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Journal of Business Ethics

, Volume 116, Issue 4, pp 689–701 | Cite as

The Cultural Roots of Ethical Conflicts in Global Business

  • Carlos J. Sanchez-RundeEmail author
  • Luciara Nardon
  • Richard M. Steers
Article

Abstract

This study examines the cultural roots of ethical conflicts in the global business environment. It begins with a brief look at worldviews on ethical behavior in general. Based on this, it is argued that an in-depth understanding of ethical conflicts has been hampered by an overreliance on Western models and viewpoints. Three common sources, or bases, of ethical conflicts are discussed as they relate to business practices, including conflicts over tastes and preferences, the relative importance of moral imperatives compared to legal requirements, and people’s level of tolerance for different values among others. It is then argued that an understanding of ethical conflicts can be facilitated through different levels of understanding, including the meaning of universal values, the relationship between values and practices, and the existence of multiple levels of conflict within the same organizations or industries. These specific and interrelated ingredients in cross-cultural ethical conflicts form the basis for a broader discussion of the meaning of truth as it relates to such conflicts. The paper concludes with the need for more research that is cross-cultural and multidisciplinary in order to improve theory building and managerial practice.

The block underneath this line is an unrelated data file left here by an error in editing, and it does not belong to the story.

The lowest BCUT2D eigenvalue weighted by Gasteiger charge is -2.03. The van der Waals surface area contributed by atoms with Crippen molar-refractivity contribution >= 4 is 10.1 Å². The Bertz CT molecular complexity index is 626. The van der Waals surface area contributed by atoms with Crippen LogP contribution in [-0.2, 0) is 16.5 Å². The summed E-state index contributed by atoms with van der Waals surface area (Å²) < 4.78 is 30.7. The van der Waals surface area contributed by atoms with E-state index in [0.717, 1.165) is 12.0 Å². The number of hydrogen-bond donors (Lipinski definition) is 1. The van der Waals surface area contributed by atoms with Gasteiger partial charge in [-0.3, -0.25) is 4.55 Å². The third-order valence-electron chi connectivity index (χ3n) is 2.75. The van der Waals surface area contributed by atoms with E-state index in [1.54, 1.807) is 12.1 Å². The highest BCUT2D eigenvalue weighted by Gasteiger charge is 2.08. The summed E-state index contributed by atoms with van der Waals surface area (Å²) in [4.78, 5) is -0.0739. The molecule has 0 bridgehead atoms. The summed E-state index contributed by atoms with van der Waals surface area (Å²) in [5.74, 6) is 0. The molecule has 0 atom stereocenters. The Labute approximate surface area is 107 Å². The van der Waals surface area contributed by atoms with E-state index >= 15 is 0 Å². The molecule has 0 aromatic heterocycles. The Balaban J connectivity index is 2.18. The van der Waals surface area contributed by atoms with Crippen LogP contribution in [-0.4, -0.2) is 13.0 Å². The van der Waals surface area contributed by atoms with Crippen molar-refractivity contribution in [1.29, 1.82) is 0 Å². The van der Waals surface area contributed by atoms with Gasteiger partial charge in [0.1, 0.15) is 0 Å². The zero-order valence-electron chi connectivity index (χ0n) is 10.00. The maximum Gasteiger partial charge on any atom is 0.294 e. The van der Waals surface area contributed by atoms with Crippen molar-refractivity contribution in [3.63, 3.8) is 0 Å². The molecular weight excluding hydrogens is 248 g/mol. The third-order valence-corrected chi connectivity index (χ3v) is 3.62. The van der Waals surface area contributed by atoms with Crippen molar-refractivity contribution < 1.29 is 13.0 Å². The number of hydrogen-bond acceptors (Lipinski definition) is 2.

Keywords

Ethical conflicts Culture Cross-cultural management Global business 

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Copyright information

© Springer Science+Business Media Dordrecht 2013

Authors and Affiliations

  • Carlos J. Sanchez-Runde
    • 1
    Email author
  • Luciara Nardon
    • 2
  • Richard M. Steers
    • 3
  1. 1.IESE Business SchoolUniversity of NavarraMadridSpain
  2. 2.Sprott School of BusinessUniversity of CarletonOttawaCanada
  3. 3.Lundquist College of BusinessUniversity of OregonEugeneUSA

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